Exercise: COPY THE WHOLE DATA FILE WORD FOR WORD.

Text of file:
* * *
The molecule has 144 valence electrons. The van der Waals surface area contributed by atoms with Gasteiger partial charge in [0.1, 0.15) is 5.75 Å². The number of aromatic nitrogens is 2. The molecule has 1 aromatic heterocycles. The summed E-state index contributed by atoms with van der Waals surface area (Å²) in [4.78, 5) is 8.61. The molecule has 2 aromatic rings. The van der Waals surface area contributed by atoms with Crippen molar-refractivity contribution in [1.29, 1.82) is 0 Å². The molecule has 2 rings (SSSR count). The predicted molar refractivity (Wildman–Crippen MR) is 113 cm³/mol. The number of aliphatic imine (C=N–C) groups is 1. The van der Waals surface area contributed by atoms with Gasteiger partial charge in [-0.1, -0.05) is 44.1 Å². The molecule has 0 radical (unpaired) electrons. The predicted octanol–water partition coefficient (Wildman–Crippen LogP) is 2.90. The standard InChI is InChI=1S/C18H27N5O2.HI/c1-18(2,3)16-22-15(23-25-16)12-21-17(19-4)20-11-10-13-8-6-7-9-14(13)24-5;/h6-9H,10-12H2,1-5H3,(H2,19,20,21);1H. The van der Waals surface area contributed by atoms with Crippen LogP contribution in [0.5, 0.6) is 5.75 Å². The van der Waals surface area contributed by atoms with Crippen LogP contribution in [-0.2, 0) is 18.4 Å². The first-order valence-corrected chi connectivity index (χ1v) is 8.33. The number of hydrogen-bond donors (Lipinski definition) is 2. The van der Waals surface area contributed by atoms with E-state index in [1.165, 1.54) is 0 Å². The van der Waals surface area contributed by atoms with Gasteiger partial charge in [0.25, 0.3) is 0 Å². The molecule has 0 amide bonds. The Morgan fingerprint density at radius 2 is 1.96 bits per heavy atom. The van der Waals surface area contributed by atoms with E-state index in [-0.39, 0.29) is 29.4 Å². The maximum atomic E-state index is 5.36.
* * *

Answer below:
The molecule has 144 valence electrons. The van der Waals surface area contributed by atoms with Gasteiger partial charge in [0.1, 0.15) is 5.75 Å². The number of aromatic nitrogens is 2. The molecule has 1 aromatic heterocycles. The summed E-state index contributed by atoms with van der Waals surface area (Å²) in [4.78, 5) is 8.61. The molecule has 2 aromatic rings. The van der Waals surface area contributed by atoms with Crippen molar-refractivity contribution in [1.29, 1.82) is 0 Å². The molecule has 2 rings (SSSR count). The predicted molar refractivity (Wildman–Crippen MR) is 113 cm³/mol. The number of aliphatic imine (C=N–C) groups is 1. The van der Waals surface area contributed by atoms with Gasteiger partial charge in [-0.1, -0.05) is 44.1 Å². The molecule has 0 radical (unpaired) electrons. The predicted octanol–water partition coefficient (Wildman–Crippen LogP) is 2.90. The standard InChI is InChI=1S/C18H27N5O2.HI/c1-18(2,3)16-22-15(23-25-16)12-21-17(19-4)20-11-10-13-8-6-7-9-14(13)24-5;/h6-9H,10-12H2,1-5H3,(H2,19,20,21);1H. The van der Waals surface area contributed by atoms with Crippen LogP contribution in [0.5, 0.6) is 5.75 Å². The van der Waals surface area contributed by atoms with Crippen LogP contribution in [-0.2, 0) is 18.4 Å². The first-order valence-corrected chi connectivity index (χ1v) is 8.33. The number of hydrogen-bond donors (Lipinski definition) is 2. The van der Waals surface area contributed by atoms with E-state index in [1.165, 1.54) is 0 Å². The van der Waals surface area contributed by atoms with Gasteiger partial charge in [0.25, 0.3) is 0 Å². The molecule has 0 amide bonds. The Morgan fingerprint density at radius 2 is 1.96 bits per heavy atom. The van der Waals surface area contributed by atoms with E-state index in [-0.39, 0.29) is 29.4 Å². The maximum atomic E-state index is 5.36.